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Legislative Assembly for the ACT: 1998 Week 3 Hansard (26 May) . . Page.. 580 ..

MS TUCKER (continuing):

ACT Government, entitled "application of competitive neutrality in the ACT", where it is also stated quite clearly that the principles of competitive neutrality will be applied wherever it is considered to be in the public interest. I seek leave to table those documents and to have them incorporated in Hansard.

Leave granted.

Documents incorporated at Appendix 1.

MS TUCKER: Obviously, questions have to be asked about how these broad decisions are made. I have not heard any public debate on this issue. It was obviously decided on at some point by the Government, even though the Chief Minister was not aware of it to begin with. This is another example of competition policy being used to justify any number of market reforms.

I am not quite sure how the Government managed to assess the public interest in the Belconnen pool matter if the Competitive Neutrality Complaints Unit received evidence only from the complainants and the proponent department. There was no attempt to find out what any other persons or bodies had to say; nor was any evidence obtained on general user perspectives. Despite the approach taken, the complaints unit was able to recommend, through its market analysis, that:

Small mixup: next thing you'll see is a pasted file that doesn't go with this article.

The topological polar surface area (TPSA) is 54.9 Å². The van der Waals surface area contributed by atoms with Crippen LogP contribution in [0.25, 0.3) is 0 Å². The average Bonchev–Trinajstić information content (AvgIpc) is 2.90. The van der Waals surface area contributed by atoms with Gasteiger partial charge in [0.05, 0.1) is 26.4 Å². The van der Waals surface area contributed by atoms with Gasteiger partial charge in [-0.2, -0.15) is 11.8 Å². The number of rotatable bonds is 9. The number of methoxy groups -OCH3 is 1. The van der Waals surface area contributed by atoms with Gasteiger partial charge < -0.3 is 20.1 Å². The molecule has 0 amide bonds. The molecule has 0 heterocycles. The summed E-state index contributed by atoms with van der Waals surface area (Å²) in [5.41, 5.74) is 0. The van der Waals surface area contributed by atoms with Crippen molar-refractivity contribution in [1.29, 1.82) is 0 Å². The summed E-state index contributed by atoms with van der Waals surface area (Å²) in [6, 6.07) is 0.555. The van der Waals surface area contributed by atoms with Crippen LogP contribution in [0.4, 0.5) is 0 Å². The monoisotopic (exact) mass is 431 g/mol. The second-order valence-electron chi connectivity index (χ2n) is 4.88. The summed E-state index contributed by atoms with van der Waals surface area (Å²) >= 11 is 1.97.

... the potential cost to existing and potential competitors in the market due to the proposed facility is not outweighed by any apparent public benefit which would exclude the proposed Belconnen aquatic and fitness facility from application of the principles of competitive neutrality.

Despite all the claims to the contrary by the Chief Minister, there certainly is not a perception that this unit is independent. It is in the Chief Minister's Department. This report certainly does not inspire confidence in the Government's ability to assess public benefit. I think that future work on the Belconnen pool should not be using the report of the complaints unit as a starting point, because the public interest has not been assessed adequately or fairly.

A quick flip through the ACT Government's latest annual progress report on competition policy provides further insight into just how far-reaching competition policy is and how much of the assessment of public benefit is not transparent. For example, I have not heard of any transparent process for determining what are the public benefits of CityScape Services. According to the Government, CityScape Services is being "sufficiently restructured to reflect the need to be competitive". I am sure there are significant employment benefits from CityScape Services, such as providing employment to people who might otherwise be marginalised in the labour market. But there has never been, to my knowledge, any public or transparent debate on these sorts of issues, although they have certainly been raised with me by concerned members of the community.

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